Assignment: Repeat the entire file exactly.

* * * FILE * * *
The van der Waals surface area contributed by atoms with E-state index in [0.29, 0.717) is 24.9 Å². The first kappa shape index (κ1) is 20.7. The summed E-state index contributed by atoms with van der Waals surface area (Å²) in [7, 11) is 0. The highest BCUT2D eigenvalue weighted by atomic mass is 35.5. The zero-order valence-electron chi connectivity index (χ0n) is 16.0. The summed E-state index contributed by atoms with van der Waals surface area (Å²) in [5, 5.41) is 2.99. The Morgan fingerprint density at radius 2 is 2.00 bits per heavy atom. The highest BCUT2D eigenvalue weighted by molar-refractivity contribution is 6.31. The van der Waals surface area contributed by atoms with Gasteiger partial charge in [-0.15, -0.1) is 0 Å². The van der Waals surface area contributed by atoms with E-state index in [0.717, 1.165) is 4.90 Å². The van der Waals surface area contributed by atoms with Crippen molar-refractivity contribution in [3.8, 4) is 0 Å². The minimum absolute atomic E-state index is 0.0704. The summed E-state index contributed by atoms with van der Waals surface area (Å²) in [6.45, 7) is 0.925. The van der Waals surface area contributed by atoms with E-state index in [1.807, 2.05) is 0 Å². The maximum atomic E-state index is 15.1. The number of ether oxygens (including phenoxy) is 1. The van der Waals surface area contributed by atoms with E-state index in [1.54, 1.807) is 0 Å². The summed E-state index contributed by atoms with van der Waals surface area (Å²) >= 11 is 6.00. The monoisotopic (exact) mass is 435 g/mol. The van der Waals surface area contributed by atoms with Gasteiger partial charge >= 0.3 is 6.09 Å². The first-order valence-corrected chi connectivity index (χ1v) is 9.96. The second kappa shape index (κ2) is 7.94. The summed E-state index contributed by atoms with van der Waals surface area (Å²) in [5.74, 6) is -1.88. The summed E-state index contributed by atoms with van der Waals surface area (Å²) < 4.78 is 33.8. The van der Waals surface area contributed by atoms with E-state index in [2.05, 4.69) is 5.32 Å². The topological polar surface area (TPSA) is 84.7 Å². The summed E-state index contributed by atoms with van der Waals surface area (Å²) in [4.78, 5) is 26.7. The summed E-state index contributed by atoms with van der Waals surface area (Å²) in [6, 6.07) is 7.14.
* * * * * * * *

The van der Waals surface area contributed by atoms with E-state index in [0.29, 0.717) is 24.9 Å². The first kappa shape index (κ1) is 20.7. The summed E-state index contributed by atoms with van der Waals surface area (Å²) in [7, 11) is 0. The highest BCUT2D eigenvalue weighted by atomic mass is 35.5. The zero-order valence-electron chi connectivity index (χ0n) is 16.0. The summed E-state index contributed by atoms with van der Waals surface area (Å²) in [5, 5.41) is 2.99. The Morgan fingerprint density at radius 2 is 2.00 bits per heavy atom. The highest BCUT2D eigenvalue weighted by molar-refractivity contribution is 6.31. The van der Waals surface area contributed by atoms with Gasteiger partial charge in [-0.15, -0.1) is 0 Å². The van der Waals surface area contributed by atoms with E-state index in [0.717, 1.165) is 4.90 Å². The van der Waals surface area contributed by atoms with Crippen molar-refractivity contribution in [3.8, 4) is 0 Å². The minimum absolute atomic E-state index is 0.0704. The summed E-state index contributed by atoms with van der Waals surface area (Å²) in [6.45, 7) is 0.925. The van der Waals surface area contributed by atoms with E-state index in [1.807, 2.05) is 0 Å². The maximum atomic E-state index is 15.1. The number of ether oxygens (including phenoxy) is 1. The van der Waals surface area contributed by atoms with E-state index in [1.54, 1.807) is 0 Å². The summed E-state index contributed by atoms with van der Waals surface area (Å²) >= 11 is 6.00. The monoisotopic (exact) mass is 435 g/mol. The van der Waals surface area contributed by atoms with Gasteiger partial charge >= 0.3 is 6.09 Å². The first-order valence-corrected chi connectivity index (χ1v) is 9.96. The second kappa shape index (κ2) is 7.94. The summed E-state index contributed by atoms with van der Waals surface area (Å²) in [5.74, 6) is -1.88. The summed E-state index contributed by atoms with van der Waals surface area (Å²) < 4.78 is 33.8. The van der Waals surface area contributed by atoms with E-state index in [2.05, 4.69) is 5.32 Å². The topological polar surface area (TPSA) is 84.7 Å². The summed E-state index contributed by atoms with van der Waals surface area (Å²) in [4.78, 5) is 26.7. The summed E-state index contributed by atoms with van der Waals surface area (Å²) in [6, 6.07) is 7.14.